Waiting till 2018 to plug these gaps “would be inconsistent with the imperatives of addressing deforestation, peatland conversion, and human rights violations swiftly and efficiently,” said the letter’s authors. They urged RSPO to bring the timeline forward to 2016.

Companies and investors increasingly recognize that widespread forest clearance degrades the environment and drives conflicts with local communities in ways that pose real risks to shareholder value.

Lucia von Reusner, shareholder advocate, Green Century Capital Management

Lucia von Reusner, shareholder advocate at Green Century Capital Management - one of the firms that organised the letter, along with the New York State Common Retirement Fund - said that companies and investors increasingly recognise that environmental degradation and conflict with local communities pose real risks to shareholder value.

“We are calling on RSPO to provide the assurance that strong protections are being upheld throughout palm oil supply chains,” she said.

RSPO acknowledged the letter as an encouraging sign of a proactive push from the business community on making sustainable palm oil the norm.

Stefano Savi, acting communication director, RSPO, said that the multi-stakeholder nature of RSPO meant that “at times, compromises are necessary to move forward and ensure buy-in of all stakeholder groups represented within the RSPO”.

In addition to supporting best practices in the industry, the system also helped companies who were still trying to improve their sustainability standards, he added.

He pointed to a set of voluntary rules introduced in May by RSPO to enhance their standards on deforestation, peatland, and indigenous people’s rights, among other issues. These standards, known as RSPO+, are voluntary.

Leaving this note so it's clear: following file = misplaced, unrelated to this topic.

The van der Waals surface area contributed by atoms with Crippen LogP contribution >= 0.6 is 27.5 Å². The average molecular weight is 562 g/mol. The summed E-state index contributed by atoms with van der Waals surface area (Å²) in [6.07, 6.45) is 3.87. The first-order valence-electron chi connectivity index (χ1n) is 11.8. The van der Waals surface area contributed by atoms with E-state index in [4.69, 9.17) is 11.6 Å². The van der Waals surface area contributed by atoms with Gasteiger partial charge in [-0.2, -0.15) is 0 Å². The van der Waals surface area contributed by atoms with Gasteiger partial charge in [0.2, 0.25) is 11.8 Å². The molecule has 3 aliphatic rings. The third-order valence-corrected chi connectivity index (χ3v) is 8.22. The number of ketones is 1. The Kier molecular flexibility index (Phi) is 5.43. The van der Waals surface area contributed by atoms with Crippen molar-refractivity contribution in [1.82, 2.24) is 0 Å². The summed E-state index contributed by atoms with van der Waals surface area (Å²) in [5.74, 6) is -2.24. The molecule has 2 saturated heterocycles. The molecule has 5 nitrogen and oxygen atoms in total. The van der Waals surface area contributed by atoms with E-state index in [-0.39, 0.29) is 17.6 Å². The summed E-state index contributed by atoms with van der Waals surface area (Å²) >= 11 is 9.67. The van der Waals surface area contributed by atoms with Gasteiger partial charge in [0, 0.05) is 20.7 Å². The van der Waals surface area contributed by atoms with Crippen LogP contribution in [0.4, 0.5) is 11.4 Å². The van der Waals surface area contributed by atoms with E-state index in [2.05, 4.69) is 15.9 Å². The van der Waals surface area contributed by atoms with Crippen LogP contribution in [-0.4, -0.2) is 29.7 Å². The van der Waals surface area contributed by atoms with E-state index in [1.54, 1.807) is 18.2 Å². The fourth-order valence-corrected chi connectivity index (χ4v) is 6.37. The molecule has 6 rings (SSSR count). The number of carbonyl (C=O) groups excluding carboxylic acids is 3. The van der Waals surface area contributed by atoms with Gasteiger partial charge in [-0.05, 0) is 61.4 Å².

Savi promised that RSPO was “taking all constructive comments on board,” and expressed confidence that a market transformation towards sustainable palm oil would be possible.

Environmental groups welcomed the investors’ letter too, saying it reinforced a message they had been trying to send to RSPO for a long time. 

Marcus Colchester, senior policy advisor of UK environmental group Forest People’s Programme told Eco-Business that as one of the members of the P&C review task force, he was “profoundly disappointed by the way Indonesian and Malaysian growers blocked RSPO from adopting higher standards during the 2012-2013 revision process”.

This has led to sustainable palm oil initiatives outside the RSPO such as the Palm Oil Innovators’ Group, the Sustainable Palm Oil Manifesto and the Indonesian Palm Oil Pledge, he added. All these are voluntary initiatives by palm oil companies and green groups to raise forest protection standards within the industry. 

But ultimately, what matters most is compliance, said Colchester.

“None of these standards and declarations of intent mean anything if, on the ground, we continue to see forests despoiled, people shunted aside and lands taken without communities’ consent by aggressive planters,” he said.